Mission control at closest approach

Rosetta is preparing to make a close encounter with its comet tomorrow, on 14 February, passing just 6 km from the surface.

On 4 February, Rosetta began manoeuvring onto a series of new trajectories that will align the spacecraft for this week’s encounter. The series of thruster burns are happening (or have happened) as follows (distances are indicated from comet surface):

4 Feb – Depart from 26-km terminator orbit
7 Feb – Achieve 142 km from comet, then turn back
11 Feb – Arc back down to 101 km
14 Feb – Reach 50 km stand-off distance; turn and burn for the closest flyby arc
14 Feb – Conduct 6 km flyby at 12:40:50c GMT

The closest pass occurs over the comet’s larger lobe, above the Imhotep region (click on the image below to watch).

Rosetta's closest approach during 14 February flyby. Credits: ESA

Rosetta's closest approach during 14 February flyby. Credits: ESA

Note that, in the main science phase, Rosetta’s trajectory is being set by the Rosetta Science Ground Segment (RSGS) at ESAC, on a 16-week planning calendar (known as the LTP – the ‘long term planning’ process), and is fully optimised for the suite of instruments on board.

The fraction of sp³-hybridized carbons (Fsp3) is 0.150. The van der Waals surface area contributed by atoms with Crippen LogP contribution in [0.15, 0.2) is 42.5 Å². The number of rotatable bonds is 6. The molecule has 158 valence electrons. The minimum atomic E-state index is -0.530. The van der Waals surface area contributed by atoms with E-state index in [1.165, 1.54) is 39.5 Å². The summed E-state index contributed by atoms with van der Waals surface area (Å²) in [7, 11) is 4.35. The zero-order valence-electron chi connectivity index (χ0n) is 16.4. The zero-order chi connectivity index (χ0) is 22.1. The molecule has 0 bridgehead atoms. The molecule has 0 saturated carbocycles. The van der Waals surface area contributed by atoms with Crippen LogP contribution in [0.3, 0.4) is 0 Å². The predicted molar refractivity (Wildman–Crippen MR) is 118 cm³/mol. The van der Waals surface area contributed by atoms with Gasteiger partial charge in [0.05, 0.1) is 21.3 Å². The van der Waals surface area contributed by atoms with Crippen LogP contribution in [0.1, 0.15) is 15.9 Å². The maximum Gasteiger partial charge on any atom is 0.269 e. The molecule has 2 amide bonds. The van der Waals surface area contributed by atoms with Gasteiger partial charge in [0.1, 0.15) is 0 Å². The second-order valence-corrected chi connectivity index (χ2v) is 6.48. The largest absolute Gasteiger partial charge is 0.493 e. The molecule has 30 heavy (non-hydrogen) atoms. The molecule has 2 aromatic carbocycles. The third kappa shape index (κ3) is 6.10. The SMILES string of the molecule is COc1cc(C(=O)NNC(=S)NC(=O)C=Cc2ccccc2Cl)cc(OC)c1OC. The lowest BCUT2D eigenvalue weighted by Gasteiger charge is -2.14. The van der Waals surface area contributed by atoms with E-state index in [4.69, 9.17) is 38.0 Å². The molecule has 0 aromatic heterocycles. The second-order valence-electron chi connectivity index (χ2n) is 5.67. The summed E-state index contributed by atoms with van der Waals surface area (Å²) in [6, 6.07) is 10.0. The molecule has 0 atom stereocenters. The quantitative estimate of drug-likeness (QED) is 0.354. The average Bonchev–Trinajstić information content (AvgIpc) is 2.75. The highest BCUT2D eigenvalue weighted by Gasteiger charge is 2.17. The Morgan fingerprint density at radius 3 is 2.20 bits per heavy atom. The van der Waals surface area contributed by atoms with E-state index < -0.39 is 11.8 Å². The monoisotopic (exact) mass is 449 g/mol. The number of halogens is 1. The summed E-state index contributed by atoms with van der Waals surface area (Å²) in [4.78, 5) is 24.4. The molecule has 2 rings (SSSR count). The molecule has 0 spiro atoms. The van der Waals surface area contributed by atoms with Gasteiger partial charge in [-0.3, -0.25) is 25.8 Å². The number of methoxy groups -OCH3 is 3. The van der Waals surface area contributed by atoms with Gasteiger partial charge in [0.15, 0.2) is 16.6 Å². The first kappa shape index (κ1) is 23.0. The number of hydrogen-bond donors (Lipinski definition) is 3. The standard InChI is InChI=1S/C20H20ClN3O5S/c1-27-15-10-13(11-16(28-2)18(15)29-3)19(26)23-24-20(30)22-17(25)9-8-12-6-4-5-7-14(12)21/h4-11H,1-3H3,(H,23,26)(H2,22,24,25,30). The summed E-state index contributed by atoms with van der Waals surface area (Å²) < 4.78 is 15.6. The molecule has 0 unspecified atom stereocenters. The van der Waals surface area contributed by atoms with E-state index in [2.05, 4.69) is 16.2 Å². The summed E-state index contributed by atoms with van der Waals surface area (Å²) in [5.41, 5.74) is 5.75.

This means that 16 weeks before the start of each LTP cycle, RSGS proposes a trajectory for that LTP. This trajectory is then checked, against spacecraft and mission constraints, among other factors, at ESOC by the flight dynamics team.

While closest approach on 14 February is certainly a significant event for science observations, for the flight control team at ESOC, it’s a fairly routine operation and just one more activity during the main science phase.

Very short week in, very short week out

Since the intense manoeuvring and operations of 2014, the flight control team have adopted a regular weekly planning cycle. This covers two ‘VSTPs’ (very short term plans) covering Wednesdays to Saturdays (planned on Mondays) and Saturdays to Wednesdays (planned on Thursdays). Specifically:

  • On planning days, last data inputs come in early in the morning – for optical navigation data, i.e. NavCam images, and radiometric data from the ground stations
  • Production of all flight dynamics commands needed for the upcoming VSTP and covering (among others) trajectory and pointing strategy for that VSTP
  • Merging of flight dynamics products with instrument commands and spacecraft platform commands
  • Making sure the merge is conflict free (reconcile instrument, spacecraft and mission constraints)